Better spectral efficiency could also help to some extent to compensate for higher VoIP data rates as mobiles close to the base station do not only require less error detection and correction bits in the stream but can also use a higher order modulation, thus making the transmission more efficient than GSM circuit switched. But again, that's only for some but not all mobile devices.
Something that works against VoIP efficiency over wireless networks are channel assignments. While circuit switched timeslots are only assigned at the beginning of the call, bandwidth for VoIP calls over HSPA needs to be frequently re-assigned. There were some efforts in 3GPP to reduce the need by using static assignments but it starts getting messy quite quickly here (HS-SCCH-less operation).
But wait, there's IP header compression in UTMS, at least in theory. In practice, however, it's not used as far as I know, so I won't put that into the equation.
Over the top VoIP such as Skype uses pretty bandwidth efficient codecs that are in a similar bandwidth requirement range as AMR. There are lots of VoIP systems that could be used over wireless as well but I don't know what kind of bandwidth needs they have so I won't discuss them here.
There's a real pressure with LTE to switch to VoIP and similar dependencies on features such as modulation and coding, signaling overhead, etc. as in UMTS will have an impact. Robust header compression will probably make it into LTE much faster than in UMTS, be it for IMS, for VOLGA, or for any other network operator voice solution that will be used.
The book from Hari Holma and Antti Toskala on UMTS/HSPA has some interesting calculation on VoIP capacity. Their conclusion is that UMTS packet switched voice capacity can easily exceed that of GSM - if, and that's the big if, all optimizations are present and switched-on. For over the top VOIP, however, it's unlikely that these conditions will be met.
So as you have seen VoIP over UMTS or LTE can be more or less efficient than circuit switched voice over GSM depending on how you look at it. So maybe the question for the future will not be on efficiency but if mobile network operators will in the future continue to be the main provider of wireless voice calls or if over the top voice providers will take a bigger share of the market for which radio network optimizations are not working as efficiently.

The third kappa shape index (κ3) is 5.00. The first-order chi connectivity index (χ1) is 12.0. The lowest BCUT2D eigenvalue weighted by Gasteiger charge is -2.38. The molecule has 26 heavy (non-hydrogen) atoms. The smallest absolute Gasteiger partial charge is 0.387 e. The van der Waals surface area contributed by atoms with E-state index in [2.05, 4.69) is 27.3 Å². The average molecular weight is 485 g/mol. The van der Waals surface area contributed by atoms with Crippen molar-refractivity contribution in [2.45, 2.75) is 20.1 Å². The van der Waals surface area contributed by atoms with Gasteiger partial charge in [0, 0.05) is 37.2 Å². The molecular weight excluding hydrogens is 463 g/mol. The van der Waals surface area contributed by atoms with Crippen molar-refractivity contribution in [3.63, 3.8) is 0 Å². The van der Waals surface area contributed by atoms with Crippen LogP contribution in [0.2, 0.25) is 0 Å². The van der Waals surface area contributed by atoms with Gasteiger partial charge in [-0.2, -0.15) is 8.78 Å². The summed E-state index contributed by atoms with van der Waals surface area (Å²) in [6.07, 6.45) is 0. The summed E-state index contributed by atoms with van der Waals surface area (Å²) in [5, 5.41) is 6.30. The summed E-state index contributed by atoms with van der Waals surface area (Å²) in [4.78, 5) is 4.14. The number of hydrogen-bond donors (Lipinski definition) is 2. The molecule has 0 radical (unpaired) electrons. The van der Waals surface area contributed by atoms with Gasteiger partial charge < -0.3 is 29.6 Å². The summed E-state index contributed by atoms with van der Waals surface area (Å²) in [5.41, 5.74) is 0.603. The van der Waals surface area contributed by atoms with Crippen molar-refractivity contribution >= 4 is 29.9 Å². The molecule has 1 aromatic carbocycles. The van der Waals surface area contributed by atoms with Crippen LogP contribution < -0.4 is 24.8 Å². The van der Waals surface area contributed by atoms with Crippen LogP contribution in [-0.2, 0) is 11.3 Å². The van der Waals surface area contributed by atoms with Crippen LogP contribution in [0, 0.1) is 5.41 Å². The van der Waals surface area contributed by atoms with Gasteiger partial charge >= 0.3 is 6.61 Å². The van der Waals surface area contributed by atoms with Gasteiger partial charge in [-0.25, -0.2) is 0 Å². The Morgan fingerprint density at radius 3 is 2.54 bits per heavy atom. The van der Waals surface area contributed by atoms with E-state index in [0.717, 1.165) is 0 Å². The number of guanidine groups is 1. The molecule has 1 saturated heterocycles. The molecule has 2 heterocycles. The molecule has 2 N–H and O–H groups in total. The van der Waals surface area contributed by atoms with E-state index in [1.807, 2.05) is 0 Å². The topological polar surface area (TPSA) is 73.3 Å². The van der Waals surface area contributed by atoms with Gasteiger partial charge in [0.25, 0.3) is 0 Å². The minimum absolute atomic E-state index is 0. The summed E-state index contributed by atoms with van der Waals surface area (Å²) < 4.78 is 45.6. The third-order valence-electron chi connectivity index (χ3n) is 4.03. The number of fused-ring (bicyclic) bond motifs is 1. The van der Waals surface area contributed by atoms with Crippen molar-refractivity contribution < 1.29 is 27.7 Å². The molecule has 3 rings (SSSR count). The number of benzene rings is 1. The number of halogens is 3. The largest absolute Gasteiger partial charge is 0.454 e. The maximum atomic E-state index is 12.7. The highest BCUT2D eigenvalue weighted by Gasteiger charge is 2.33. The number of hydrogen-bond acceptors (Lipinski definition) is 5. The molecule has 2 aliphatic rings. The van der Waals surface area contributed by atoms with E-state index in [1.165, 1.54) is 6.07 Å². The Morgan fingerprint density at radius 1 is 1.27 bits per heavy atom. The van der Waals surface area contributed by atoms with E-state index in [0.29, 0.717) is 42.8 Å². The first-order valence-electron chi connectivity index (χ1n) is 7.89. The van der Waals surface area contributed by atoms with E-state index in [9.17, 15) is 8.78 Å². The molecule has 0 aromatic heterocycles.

Recently, Nokia has announced that they will integrate Skype into the Nokia N97. Reactions, obviously, have been mixed. But I think the trend is difficult to stop, if not on this device it will be on another or in another way entirely. Some network operators have responded by announcing that they are thinking about introducing special tariffs which would include VoIP. But there is one thing over the top VoIP (i.e. non-operator circuit switched voice) doesn't have today, and that is the possibility to ensure the quality of service (i.e. latency, delay and jitter) especially over the air interface.
However, with a bit of imagination it wouldn't be too difficult to set this up. Here's one example of how it could work: In tariffs that take VoIP into account, the network could establish a secondary PDP context (UMTS) or a dedicated bearer (LTE) when it detects IP traffic of VoIP applications. This prioritizes the voice IP packets over other IP packets in the data stream of the user and also over IP packets of other users. Most mobile network operators already have deep packet inspection devices in their networks for all sorts of things and these could easily do the job.
I think it's an interesting technical possibility, let's see if somebody picks it up and puts it into commercial reality.
It seems I am not the only one thinking quite positivity about Voice over LTE via Generic Access Network (VOLGA). Recently, Ajit Jaokar posted an interesting article in which he mentions that with VOLGA, the traditional circuit switched voice service becomes a bearer aware application, as it can choose between a 2G circuit bearer, a 3G circuit bearer and an IP based bearer over LTE. All seamlessly with handovers during the call with all bells and whistles attached!
An interesting way to look at it even more so as the bearer awareness does not come into play on the mobile device but actually in the network. This is because the controlling entity for the voice call, the mobile switching center (MSC), sits in the network and is informed by the network that a different bearer should be selected. It can then decide to go along, arrange for the network to prepare the handover and then instructs the device to make the jump.
So maybe VOLGA makes voice even more than bearer aware!? So far the term 'bearer aware' has mostly been used for applications being aware what kind of networks are available at a time and then make a choice as to which IP network to use or to stay put in case a network is available but the cost attached to it is too high to make the application feasible.
In the case of voice, however, the service can ensure continuity by jumping from one bearer to another. So terms like 'bearer adaptive' or maybe even 'bearer agnostic' come to my mind, because that voice call will just work over any kind of network the device supports.